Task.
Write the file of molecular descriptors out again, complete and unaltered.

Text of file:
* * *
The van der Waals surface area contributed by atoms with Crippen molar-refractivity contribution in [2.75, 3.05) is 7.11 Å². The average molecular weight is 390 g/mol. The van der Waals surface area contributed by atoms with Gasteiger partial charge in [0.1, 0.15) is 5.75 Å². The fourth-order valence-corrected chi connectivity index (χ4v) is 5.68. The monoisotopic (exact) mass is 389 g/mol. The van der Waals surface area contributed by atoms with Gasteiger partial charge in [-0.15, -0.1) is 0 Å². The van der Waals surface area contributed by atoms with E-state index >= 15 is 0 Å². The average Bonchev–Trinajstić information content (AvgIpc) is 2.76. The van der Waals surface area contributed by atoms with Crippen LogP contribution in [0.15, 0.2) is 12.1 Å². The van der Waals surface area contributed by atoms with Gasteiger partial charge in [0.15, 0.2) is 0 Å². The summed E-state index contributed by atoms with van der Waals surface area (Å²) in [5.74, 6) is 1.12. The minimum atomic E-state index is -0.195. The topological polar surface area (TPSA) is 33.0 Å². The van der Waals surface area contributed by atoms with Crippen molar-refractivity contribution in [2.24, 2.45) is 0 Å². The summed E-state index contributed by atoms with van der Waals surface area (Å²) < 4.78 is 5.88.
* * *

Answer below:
The van der Waals surface area contributed by atoms with Crippen molar-refractivity contribution in [2.75, 3.05) is 7.11 Å². The average molecular weight is 390 g/mol. The van der Waals surface area contributed by atoms with Gasteiger partial charge in [0.1, 0.15) is 5.75 Å². The fourth-order valence-corrected chi connectivity index (χ4v) is 5.68. The monoisotopic (exact) mass is 389 g/mol. The van der Waals surface area contributed by atoms with Gasteiger partial charge in [-0.15, -0.1) is 0 Å². The van der Waals surface area contributed by atoms with E-state index >= 15 is 0 Å². The average Bonchev–Trinajstić information content (AvgIpc) is 2.76. The van der Waals surface area contributed by atoms with Crippen LogP contribution in [0.15, 0.2) is 12.1 Å². The van der Waals surface area contributed by atoms with Gasteiger partial charge in [0.15, 0.2) is 0 Å². The summed E-state index contributed by atoms with van der Waals surface area (Å²) in [5.74, 6) is 1.12. The minimum atomic E-state index is -0.195. The topological polar surface area (TPSA) is 33.0 Å². The van der Waals surface area contributed by atoms with Crippen molar-refractivity contribution in [2.24, 2.45) is 0 Å². The summed E-state index contributed by atoms with van der Waals surface area (Å²) < 4.78 is 5.88.